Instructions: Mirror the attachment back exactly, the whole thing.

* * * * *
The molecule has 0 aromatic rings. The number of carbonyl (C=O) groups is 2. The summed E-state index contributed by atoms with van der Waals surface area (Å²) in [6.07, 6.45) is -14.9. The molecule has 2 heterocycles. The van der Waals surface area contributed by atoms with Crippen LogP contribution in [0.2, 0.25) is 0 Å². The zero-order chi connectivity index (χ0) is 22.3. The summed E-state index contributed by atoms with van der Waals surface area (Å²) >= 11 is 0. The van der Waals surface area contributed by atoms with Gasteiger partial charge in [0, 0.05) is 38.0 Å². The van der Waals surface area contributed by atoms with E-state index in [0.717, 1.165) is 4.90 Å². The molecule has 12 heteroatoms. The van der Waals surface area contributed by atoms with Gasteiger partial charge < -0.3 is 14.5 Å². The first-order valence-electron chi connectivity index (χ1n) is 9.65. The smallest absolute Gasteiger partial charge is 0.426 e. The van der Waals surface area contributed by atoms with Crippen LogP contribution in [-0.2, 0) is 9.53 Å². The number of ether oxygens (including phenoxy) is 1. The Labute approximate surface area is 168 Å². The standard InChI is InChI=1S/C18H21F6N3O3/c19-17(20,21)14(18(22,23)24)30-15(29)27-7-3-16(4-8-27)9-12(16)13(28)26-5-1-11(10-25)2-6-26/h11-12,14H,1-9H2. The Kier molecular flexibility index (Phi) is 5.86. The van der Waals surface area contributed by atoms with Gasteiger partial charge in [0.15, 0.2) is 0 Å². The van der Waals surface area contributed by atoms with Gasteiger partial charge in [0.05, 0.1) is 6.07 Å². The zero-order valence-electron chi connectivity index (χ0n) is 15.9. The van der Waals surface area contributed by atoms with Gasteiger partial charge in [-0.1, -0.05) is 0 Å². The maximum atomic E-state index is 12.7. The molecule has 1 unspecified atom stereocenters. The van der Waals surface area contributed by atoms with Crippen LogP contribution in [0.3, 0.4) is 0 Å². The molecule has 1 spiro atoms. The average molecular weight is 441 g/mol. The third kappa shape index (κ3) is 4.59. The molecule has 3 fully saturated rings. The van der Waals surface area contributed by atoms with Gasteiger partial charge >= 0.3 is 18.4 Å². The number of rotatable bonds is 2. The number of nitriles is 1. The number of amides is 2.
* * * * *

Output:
The molecule has 0 aromatic rings. The number of carbonyl (C=O) groups is 2. The summed E-state index contributed by atoms with van der Waals surface area (Å²) in [6.07, 6.45) is -14.9. The molecule has 2 heterocycles. The van der Waals surface area contributed by atoms with Crippen LogP contribution in [0.2, 0.25) is 0 Å². The zero-order chi connectivity index (χ0) is 22.3. The summed E-state index contributed by atoms with van der Waals surface area (Å²) >= 11 is 0. The van der Waals surface area contributed by atoms with Gasteiger partial charge in [0, 0.05) is 38.0 Å². The van der Waals surface area contributed by atoms with E-state index in [0.717, 1.165) is 4.90 Å². The molecule has 12 heteroatoms. The van der Waals surface area contributed by atoms with Gasteiger partial charge < -0.3 is 14.5 Å². The first-order valence-electron chi connectivity index (χ1n) is 9.65. The smallest absolute Gasteiger partial charge is 0.426 e. The van der Waals surface area contributed by atoms with Crippen LogP contribution in [-0.2, 0) is 9.53 Å². The number of ether oxygens (including phenoxy) is 1. The Labute approximate surface area is 168 Å². The standard InChI is InChI=1S/C18H21F6N3O3/c19-17(20,21)14(18(22,23)24)30-15(29)27-7-3-16(4-8-27)9-12(16)13(28)26-5-1-11(10-25)2-6-26/h11-12,14H,1-9H2. The Kier molecular flexibility index (Phi) is 5.86. The van der Waals surface area contributed by atoms with Gasteiger partial charge in [0.15, 0.2) is 0 Å². The van der Waals surface area contributed by atoms with Gasteiger partial charge in [0.05, 0.1) is 6.07 Å². The zero-order valence-electron chi connectivity index (χ0n) is 15.9. The van der Waals surface area contributed by atoms with Gasteiger partial charge in [-0.1, -0.05) is 0 Å². The maximum atomic E-state index is 12.7. The molecule has 1 unspecified atom stereocenters. The van der Waals surface area contributed by atoms with Crippen LogP contribution in [0.3, 0.4) is 0 Å². The molecule has 1 spiro atoms. The average molecular weight is 441 g/mol. The third kappa shape index (κ3) is 4.59. The molecule has 3 fully saturated rings. The van der Waals surface area contributed by atoms with Gasteiger partial charge >= 0.3 is 18.4 Å². The number of rotatable bonds is 2. The number of nitriles is 1. The number of amides is 2.